San Cristóbal de las Casas is a special place in Mexico. Considered a magical city, it lies in the state of Chiapas, an area of Mexico with a well preserved indigenous culture specific to the area, where indigenous textiles are still worn by the Mayan people, both Spanish and indigenous languages are heard spoken on the streets in equal measure, and a mix of Catholic and ancient religions are practiced by the local people. I was first here back during my first two months on the road (you can read my blog post here about it), making my way from the jungle town of Palenque to spend a little over a week in the mountain town San Cristóbal. I then returned after making my way back north from Nicaragua, landing after a few days in Antigua, Guatemala, and ended up staying nearly three weeks. With colonial architecture, stunning views, indigenous communities lying just outside of the city, a distinct but not overwhelming expat presence, and loads of delicious coffee to drink, it’s an easy place to sink into and stay a while. So what did I get up to while I was there, and what would I recommend to you to get stuck into in this special city?
Climb Guadalupe church for an awesome view
Head up Guadalupe Street, one of the main streets in town, and make your way up the hill away from the center of town towards the church, which lies up a long staircase allowing for spectacular views overlooking the city. Go during sundown, when the golden light hits the city and makes everything glow.
Have a coffee on the pedestrian streets
Grab a spot at a table on one of the several pedestrian streets in the city and order a delicious cup of local coffee, listen to the talented street musicians, and watch the local women decked in clothes stitched with their communities traditional patterns walk by.
Eat in the local market
My favorite place for lunch was the local market. You know, the local market where only the locals are and the one gringo you see there is someone who thinks this is a place to just come see but not buy anything (I really did hear an English girl at my hostel describe it this way, and I could only feel bad for her knowing what she was missing out on with this mindset). I would head here everyday and make my way through the countless stalls selling local fruit and veg, spices, chiles, seeds, live (and dead) turkeys and chickens, household products, and freshly made tamales to get to the area of the market set up for folks to sit down at a table and eat what each stall had on offer. Most have the typical meat dishes, but I would always ask for the vegetarian plate and then specify- rice, beans, vegetables, and mole or the local sauce to spread over everything, topped with chiles to spice it up. Delicious, filling, authentic, and less than $3.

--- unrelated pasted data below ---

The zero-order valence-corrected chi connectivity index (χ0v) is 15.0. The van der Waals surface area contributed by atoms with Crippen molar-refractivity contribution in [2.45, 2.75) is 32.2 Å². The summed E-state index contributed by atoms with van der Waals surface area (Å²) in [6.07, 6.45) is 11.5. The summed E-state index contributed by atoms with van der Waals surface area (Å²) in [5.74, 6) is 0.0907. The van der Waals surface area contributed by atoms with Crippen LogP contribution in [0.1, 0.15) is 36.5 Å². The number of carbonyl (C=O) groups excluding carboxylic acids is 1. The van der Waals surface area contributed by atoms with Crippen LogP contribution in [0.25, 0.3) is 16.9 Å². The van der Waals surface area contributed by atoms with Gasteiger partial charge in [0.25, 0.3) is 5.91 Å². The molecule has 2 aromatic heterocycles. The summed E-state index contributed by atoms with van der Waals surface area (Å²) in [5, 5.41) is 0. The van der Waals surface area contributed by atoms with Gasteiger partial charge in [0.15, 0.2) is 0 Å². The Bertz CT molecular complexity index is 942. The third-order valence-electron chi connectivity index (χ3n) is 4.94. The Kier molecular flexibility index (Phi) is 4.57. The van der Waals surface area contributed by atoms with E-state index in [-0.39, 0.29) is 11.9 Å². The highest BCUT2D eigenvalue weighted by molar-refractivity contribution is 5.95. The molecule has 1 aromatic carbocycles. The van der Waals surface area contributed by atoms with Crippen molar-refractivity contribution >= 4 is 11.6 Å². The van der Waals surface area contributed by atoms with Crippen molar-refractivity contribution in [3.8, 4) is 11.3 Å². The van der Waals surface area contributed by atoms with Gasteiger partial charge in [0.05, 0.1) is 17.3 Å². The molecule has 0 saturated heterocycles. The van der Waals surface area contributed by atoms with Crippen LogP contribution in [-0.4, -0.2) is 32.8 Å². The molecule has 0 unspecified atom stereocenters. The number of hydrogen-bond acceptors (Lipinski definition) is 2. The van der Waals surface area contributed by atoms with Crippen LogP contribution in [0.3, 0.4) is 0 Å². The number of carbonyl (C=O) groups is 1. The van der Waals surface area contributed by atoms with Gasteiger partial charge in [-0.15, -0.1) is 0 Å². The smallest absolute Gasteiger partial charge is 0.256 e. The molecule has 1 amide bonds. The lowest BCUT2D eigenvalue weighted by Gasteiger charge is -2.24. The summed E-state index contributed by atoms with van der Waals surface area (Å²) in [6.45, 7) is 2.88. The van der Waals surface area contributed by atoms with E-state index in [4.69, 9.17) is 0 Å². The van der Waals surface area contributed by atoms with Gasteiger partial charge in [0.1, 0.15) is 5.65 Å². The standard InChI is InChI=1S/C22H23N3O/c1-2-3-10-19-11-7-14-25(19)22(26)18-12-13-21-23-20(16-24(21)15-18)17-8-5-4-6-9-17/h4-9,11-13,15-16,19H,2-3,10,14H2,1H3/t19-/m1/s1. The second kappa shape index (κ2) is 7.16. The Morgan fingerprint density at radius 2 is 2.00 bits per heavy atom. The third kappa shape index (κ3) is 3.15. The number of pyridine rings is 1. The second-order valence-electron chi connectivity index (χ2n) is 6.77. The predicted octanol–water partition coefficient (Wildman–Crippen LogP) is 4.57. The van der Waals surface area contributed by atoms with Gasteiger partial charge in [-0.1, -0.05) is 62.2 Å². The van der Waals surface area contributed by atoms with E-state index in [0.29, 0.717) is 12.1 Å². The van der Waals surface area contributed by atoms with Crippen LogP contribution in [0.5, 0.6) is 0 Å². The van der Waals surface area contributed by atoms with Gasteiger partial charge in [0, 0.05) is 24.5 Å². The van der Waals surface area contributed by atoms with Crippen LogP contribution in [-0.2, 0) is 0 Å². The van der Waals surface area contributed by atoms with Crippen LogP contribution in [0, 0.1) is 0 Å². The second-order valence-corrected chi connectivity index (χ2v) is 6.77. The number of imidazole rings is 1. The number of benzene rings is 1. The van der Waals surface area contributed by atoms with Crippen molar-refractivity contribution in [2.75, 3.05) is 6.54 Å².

Eat some Focaccia
This might not sound like some words of advice you would expect to hear regarding Mexico eats, but trust me on this. San Cristóbal (as well as many parts of Mexico) has quite a number of Italian immigrants living there, and many of them have opened up restaurants and eateries. On the Guadalupe Street you will find a very small pizzeria, only big enough to fit one table. Go in and order the pizza, or even better, order the focaccia bread, and get ready to die. It is some of the best stuff you will have in your life. Who even needs to go to Italy anymore? Unfortunately I cannot remember what the place is called but it is something typically Italian referencing pizza. I will literally race you there for the last slice of focaccia bread with onions.
Buy all the things – and don’t leave without some Amber
Chiapas is one of the most economically poorest regions in Mexico, making it also an incredibly cheap place to be, even by Mexican standards. Thanks to the well preserved indigenous cultures, with textiles being an integral part of these communities, there are loads of beautiful items to see including clothing, bags, jewelry, etc. San Cristóbal has a well known daily market that sells all sorts of locally made items, and if you go you must make sure to talk to the locals and learn the stories behind the items. You will notice that the textiles can vary and this is no accident, as certain patterns and images represent different groups in the region.